One of ABC's prized television stations may be sold if a planned acquisition of American Broadcasting Cos. by Capital Cities Communications Inc. goes through, Capital Cities Chairman Thomas S. Murphy said Thursday.
The five ABC stations, located in Los Angeles (KABC-TV Channel 7), New York, Chicago, San Francisco and Detroit are regarded as the most profitable of the station groups owned by the three television networks.
However, Capital Cities' has seven television stations of its own, including four ABC affiliates, and, if the companies are combined, some of the TV stations will have to be sold in order to comply with a variety of FCC regulations. On Monday, Capital Cities proposed to buy ABC in a "friendly" $3.5-billion merger.
In a telephone interview Thursday, Murphy said his company will do "whatever is necessary to keep" its ABC affiliate in Philadelphia, WPIV-TV, which some analysts regard as the most profitable network affiliate in the country.
Many industry professionals believe that, in order to keep the Philadelphia station, the combined new company would be forced to sell an ABC station to comply with an FCC regulation that prohibits companies from owning station groups that reach in excess of 25% of the country's homes.
Apparently, selling Capital Cities' six other TV stations, the largest of which is a Houston station, would not be sufficient to meet the 25% rule.
To hold onto the Philadelphia station, Capital Cities would have to receive a waiver from the FCC because it shares some service areas with ABC's New York station, WABC-TV, which would violate the FCC's "signal overlap" rule.
It now appears that Capital Cities may ask for such a waiver, although Murphy said the company has not yet decided.
Asked if the Philadelphia station is more profitable than than either of ABC's two smallest stations in San Francisco and Detroit, the easygoing Murphy replied: "You suspect correct. We would love to keep Philadelphia."
"We would also love to keep ABC's radio stations in New York and Los Angeles (KABC-AM and KLOS-FM)," he said.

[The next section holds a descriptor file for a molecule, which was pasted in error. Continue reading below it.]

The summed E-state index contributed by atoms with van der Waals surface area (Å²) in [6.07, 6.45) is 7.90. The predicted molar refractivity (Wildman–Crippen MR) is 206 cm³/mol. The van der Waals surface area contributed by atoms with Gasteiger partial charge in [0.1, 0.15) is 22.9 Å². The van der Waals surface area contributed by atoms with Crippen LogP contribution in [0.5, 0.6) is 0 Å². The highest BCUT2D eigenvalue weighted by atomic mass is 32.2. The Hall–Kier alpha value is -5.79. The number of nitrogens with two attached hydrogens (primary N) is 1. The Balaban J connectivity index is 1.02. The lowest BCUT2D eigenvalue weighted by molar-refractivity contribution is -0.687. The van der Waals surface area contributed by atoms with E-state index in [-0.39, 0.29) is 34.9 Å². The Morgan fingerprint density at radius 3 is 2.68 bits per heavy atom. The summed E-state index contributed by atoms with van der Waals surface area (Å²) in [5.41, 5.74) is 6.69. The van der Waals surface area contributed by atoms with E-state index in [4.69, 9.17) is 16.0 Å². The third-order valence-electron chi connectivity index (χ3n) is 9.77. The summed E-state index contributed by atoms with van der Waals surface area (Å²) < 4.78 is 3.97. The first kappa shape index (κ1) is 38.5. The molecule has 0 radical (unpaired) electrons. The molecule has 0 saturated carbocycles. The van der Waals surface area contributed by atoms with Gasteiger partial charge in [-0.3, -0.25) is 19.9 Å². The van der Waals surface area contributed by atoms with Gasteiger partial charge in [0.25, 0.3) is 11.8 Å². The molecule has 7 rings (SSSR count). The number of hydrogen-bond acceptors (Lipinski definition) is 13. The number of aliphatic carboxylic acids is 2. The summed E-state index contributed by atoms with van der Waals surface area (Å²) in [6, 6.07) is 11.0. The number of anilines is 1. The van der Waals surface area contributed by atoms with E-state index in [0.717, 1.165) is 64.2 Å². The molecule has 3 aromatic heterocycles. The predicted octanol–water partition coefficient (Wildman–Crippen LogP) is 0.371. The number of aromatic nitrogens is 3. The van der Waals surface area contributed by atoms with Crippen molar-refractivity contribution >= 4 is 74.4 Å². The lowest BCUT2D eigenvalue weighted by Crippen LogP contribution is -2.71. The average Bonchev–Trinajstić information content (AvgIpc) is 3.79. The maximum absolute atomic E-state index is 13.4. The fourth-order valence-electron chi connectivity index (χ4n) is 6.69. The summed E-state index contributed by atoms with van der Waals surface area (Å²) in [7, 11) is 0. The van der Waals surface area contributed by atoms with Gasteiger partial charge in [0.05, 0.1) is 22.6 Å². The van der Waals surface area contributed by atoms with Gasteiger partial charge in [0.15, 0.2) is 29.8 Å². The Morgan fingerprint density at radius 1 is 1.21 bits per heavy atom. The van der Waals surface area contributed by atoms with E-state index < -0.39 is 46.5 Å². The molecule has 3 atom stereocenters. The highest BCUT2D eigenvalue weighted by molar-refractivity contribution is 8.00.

That would require another waiver, exempting Capital Cities from the FCC's "broadcast combinations" rule that forbids companies from owning TV and radio stations in the same city.
Such combinations are in existence now because the FCC "grandfathered" existing combinations when the ruling was made.
Murphy, regarded as a brilliant laissez-faire manager who runs a highly decentralized business, discounted analysts' speculation that, because ABC is so big, Capital Cities will break with its traditional management style and run ABC itself.
That speculation is fueled by ABC's weakened condition as the lowest-rated of the three TV networks with serious programming problems and sagging profits.
"ABC is bigger, but I don't think we would change our operating philosophy," he said. "Tell them (employees of ABC's Los Angeles- based entertainment division) I don't intend to read any scripts. We're broadcasters, but we're also businessmen," he said, adding "the professionals are going to run the networks."
As the deal is now structured, ABC President Frederick S. Pierce would run the ABC Inc. division of the combined companies, but he would report to Daniel Burke, the current president of Capital Cities who would have the same position in the new company.
"I would think Dan Burke will have the same relationship with ABC as he has with Capital Cities' other companies," Murphy said.